Matt Furillo's Reviews > Lunar Park

Lunar Park by Bret Easton Ellis
Rate this book
Clear rating

by
4737578
's review
Jan 09, 11

Read from January 03 to 09, 2011

** spoiler alert ** I know many people dislike Ellis and what he does in/with his books, but I am not one of those people. And I understand why, because of the self indulgence and the faceless characters and the shock-for-the-sake-of-shock and the supposed immorality and etc etc. Something, though, clicks with me and his writing. I get where he is coming from, I'm not sure how or why but I do and it has to do with me as a person, but I'm not sure in what way.

"Lunar Park" starts off in one of the most disgusting ways I think is possible. It is hard to read, it goes on and on within the space of 20 pages and I couldn't get past it for a good couple years. It details Ellis' supposed celebrity life after "Less Than Zero," in which you find out about the orgies and the drugs and the girlfriends and the boyfriends and the distant father and the red carpets and the interviews and the MTV hosting gigs and the graduation parties (Madonna was there, cast of St. Elmo's Fire was there, etc etc etc) and the awful breakups on his part and the passing out and the vomiting into a trash can while being bed ridden for a week straight during an insane world tour promoting one of his books while on a similarly insane heroin binge that should have killed him.

Most of this and probably all of this isn't true, aside from the fact that he was indeed mildly famous and had girlfriends (/boyfriends?) and was part of a literary Brat Pack and did indeed write all the books he mentions. "American Psycho" did happen (the book being written, anyway -- although "Lunar Park" wants you to believe for awhile that it could also have happened in real life too) and the accusations (he's sexist, immoral, an asshole) also did happen which are a part of the novel as well.

Distance yourself from it while not taking it so seriously. Casually read it from afar. It becomes kind of funny, it becomes actually pretty fun. The way he flirts with real life facts and merges them with this mindfuck of a fake celebrity life as though it actually happened is funny, and amusing. He reaches for the stars and doesn't care if you're left behind.

The beginning of the book is so intense and disgusting that it's easy to forget there's a proper novel about Bret settling down and living with his new family in suburbia while being haunted by ghosts (or demons, or "American Psycho" characters, or) ahead. And it's well written too, and it's scary, and it still flirts with real life facts and makes a lot of knowing, almost cute critiques on suburban culture. Some chapters are so far removed from the excess we all know Bret for that it is disorienting. One chapter in particular (the third, titled "Morning") is almost adorable in its descriptions and words said by Bret and his newly acquainted family. After a few chapters you begin to see him as an almost timid, forgiving guy who just wants to make his family proud (even if he knows, and we know, that he will never be that person).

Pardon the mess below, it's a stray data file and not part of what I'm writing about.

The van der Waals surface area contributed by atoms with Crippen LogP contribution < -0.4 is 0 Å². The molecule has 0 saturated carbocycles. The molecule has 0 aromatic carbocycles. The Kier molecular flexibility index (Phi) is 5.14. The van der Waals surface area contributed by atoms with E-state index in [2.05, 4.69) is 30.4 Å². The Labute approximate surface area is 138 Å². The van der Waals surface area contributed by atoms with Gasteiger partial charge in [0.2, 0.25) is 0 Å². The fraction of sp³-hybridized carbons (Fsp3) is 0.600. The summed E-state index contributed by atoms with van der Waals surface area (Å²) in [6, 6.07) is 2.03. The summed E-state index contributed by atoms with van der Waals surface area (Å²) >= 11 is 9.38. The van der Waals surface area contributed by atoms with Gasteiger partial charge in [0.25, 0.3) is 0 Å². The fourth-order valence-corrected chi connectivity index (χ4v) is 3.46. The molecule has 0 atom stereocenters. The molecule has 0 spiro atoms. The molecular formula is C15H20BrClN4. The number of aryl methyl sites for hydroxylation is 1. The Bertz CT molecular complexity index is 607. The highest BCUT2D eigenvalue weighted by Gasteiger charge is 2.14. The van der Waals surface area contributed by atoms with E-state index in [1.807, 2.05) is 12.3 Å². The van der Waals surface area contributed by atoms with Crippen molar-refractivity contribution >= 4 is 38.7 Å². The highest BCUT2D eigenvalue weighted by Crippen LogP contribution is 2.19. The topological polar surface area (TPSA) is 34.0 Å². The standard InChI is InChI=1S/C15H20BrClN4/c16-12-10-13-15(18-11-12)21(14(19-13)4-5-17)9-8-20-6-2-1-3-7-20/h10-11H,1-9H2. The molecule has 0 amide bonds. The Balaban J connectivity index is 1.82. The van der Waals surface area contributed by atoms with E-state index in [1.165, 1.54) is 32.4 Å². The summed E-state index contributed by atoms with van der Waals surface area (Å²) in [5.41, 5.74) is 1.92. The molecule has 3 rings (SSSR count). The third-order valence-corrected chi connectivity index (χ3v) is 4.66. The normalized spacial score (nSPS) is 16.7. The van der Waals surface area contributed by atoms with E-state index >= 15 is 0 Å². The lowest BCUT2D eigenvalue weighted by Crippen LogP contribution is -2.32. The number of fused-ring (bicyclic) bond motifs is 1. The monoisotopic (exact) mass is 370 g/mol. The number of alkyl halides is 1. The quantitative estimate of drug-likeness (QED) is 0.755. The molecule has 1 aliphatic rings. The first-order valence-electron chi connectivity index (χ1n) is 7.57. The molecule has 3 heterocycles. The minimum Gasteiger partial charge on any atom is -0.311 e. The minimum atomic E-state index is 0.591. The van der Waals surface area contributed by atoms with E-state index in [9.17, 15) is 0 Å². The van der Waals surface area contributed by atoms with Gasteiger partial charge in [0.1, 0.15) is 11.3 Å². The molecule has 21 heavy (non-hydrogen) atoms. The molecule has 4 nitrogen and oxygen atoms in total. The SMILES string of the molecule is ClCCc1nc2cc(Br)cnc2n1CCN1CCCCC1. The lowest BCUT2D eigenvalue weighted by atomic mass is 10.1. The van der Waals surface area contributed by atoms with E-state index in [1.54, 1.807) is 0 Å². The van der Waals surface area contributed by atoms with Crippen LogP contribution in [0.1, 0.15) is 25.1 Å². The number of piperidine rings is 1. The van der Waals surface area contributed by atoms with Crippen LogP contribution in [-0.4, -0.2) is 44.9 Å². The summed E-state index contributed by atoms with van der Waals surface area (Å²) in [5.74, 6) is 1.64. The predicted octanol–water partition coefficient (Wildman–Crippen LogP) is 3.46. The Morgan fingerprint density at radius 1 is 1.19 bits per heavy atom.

What follows is a fun and readable horror/mystery where new murders and findings and toys coming alive keep piling up, with some possible answers here and there constantly being disproven by various characters and actions. Build up and no release the entire way, and an ever growing sense of dread. After the beginning it's hard to buy that Bret can possibly be a character who is so easily scared and manipulated, so easily vulnerable, which is one of the novel's more minor flaws. If and when you do buy into it, that he can really be this scared about what is basically his sorta-daughter's furby doll coming alive (which it does, uhm, a lot), among other things, the novel can definitely be paralyzing with its urgent sense of paranoia and dread.

It sometimes sags and goes on for longer than needed, but mostly is a neatly packaged page turner. The horror and terror episodes continue until the last few incredibly brief chapters, in which a lot is said about the importance of familial relations in such a deep and beautiful way it nearly brought me to tears. The little confrontation at a McDonald's was beautifully written and handled, and it added depth to the novel that wasn't there for the last two hundred pages.

Not the best book in the world, not even the best book by Bret. In fact, for a supposed genre novel ("horror," and who knows if it really is a genre novel in the end) it's not going to convince anyone that he's the next (name of famous horror author). But surprising, quietly moving, and perhaps exhausting, "Lunar Park" is a novel I won't forget about anytime soon.
likeflag

Sign into Goodreads to see if any of your friends have read Lunar Park.
sign in »

Quotes Matt Liked

Bret Easton Ellis
“Look how black the sky is, the writer said. I made it that way.”
Bret Easton Ellis, Lunar Park

Bret Easton Ellis
“When we sat down to eat I took inventory of the people in the room, and the remnants of my good mood evaporated when I realized how very little I had in common with them – the career dads, the responsible and diligent moms – and I was soon filled with dread and loneliness. I locked in on the smug feeling of superiority that married couples give off and that permeated the air – the shared assumptions, the sweet and contented apathy, it all lingered everywhere – despite the absence in the room of anyone single at which to aim this.”
Bret Easton Ellis, Lunar Park


Reading Progress

01/04/2011 page 64
20.0%
show 3 hidden updates…

Comments (showing 1-1 of 1) (1 new)

dateDown_arrow    newest »

message 1: by Ted (new)

Ted Tamasovich like button.


back to top